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Interview - TSA

Dr S OUNZAIN > Articles Presse > English

An Algerian researcher (native of BOU-ISMAIL) was awarded on 16/11/2017 in Basel, Switzerland by the Swiss International Innovation Forum.

TSA - Algerian Electronic Daily published this morning 30/11/2017, a report on Samir

Here is the link:

Samir Ounzain, an Algerian at the forefront of heart failure research
By: Hassane Saadoun 30 Nov 2017 at 13:44

Samir Ounzain

Samir Ounzain is an Algerian-British researcher in biochemistry, molecular biology and molecular cardiology. His work on heart failure and myocardial fibrosis has made a major breakthrough in the treatment of this disease, which kills millions of people every year.
Its start-up Haya Therapeutics won the Swiss Innovation Forum on November 16th and was one of the first two start-ups selected to join a leading-edge research center in Lausanne, Switzerland.
He agreed to give more details about himself, his company, his projects and his relations with Algeria in this interview.

Who is Samir Ounzain

I was born in Koléa, Algeria in 1983 and lived in Bousmail, my father's and my family's hometown until I was 3 years old. My dad met my mother from Bradford, England when he was a student in the UK. They returned to Algeria where my sister and I were born before returning to the UK in 1986 for my father to complete his PhD. I then lived in the UK, Bradford, Leeds, Leicester, Essex and London until the age of 28, when I moved to Lausanne, Switzerland.

The work you do is at the forefront of heart disease research. What is the training that brought you to such work

After finishing high school in 2001 at William De Ferrers School, South Woodham Ferrers, Essex, UK, I went to Leeds University to complete a B.Sc. in Biochemistry with Molecular Biology. I then moved to the Department of Cardiovascular Sciences at the University of Leicester, in Sir Nilesh Samani's laboratory, to complete a PhD in Molecular Cardiology.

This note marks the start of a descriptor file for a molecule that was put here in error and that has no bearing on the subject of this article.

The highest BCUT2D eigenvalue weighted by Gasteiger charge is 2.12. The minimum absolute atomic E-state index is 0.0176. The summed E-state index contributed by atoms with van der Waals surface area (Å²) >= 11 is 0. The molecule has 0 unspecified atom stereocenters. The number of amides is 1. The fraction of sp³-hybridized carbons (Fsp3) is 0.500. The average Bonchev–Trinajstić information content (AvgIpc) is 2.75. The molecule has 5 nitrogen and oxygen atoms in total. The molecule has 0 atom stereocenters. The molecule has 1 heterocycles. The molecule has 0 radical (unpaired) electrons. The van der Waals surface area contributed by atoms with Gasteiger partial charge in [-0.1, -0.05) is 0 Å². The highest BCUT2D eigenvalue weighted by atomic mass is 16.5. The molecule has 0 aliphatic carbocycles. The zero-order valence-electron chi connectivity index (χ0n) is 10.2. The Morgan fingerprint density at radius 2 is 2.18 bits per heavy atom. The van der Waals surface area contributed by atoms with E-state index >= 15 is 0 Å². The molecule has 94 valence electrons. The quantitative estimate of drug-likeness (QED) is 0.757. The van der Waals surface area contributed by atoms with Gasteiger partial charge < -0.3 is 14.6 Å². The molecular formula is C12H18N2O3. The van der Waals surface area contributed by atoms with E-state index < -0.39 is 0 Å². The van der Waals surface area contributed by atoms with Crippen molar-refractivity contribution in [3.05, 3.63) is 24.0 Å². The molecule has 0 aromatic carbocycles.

I then moved to postdoctoral training at Great Ormond Street Institute of Child Health at UCL (University College London) .2011 I joined the Experimental Cardiology Unit of the University School of Medicine. de Lausanne (CHUV) to continue my postdoctoral research and establish a research program characterizing the roles of non-coding RNAs in cardiac development and diseases. Here, I supervised a number of students, including two Ph.D. students who have graduated and are now doing postdoctoral research at elite institutions in California.

In your start-up, you're doing research on heart failure, a widespread disease that kills millions of people every year. What is your discovery? Will it bring a breakthrough in the treatment of heart failure?

Haya Therapeutics is a Swiss-based preclinical biopharmaceutical company that discovers and develops novel non-coding RNA targeting therapies for the treatment of myocardial fibrosis and heart failure. Heart failure, a consequence of myocardial fibrosis, is the largest killer in the world and represents a significant unmet medical need.
There is currently no therapy directly targeting the heart or the fibrotic process itself. We discovered a fibrotic regulator specific to a drug heart - the long non-coding RNA, Wisper.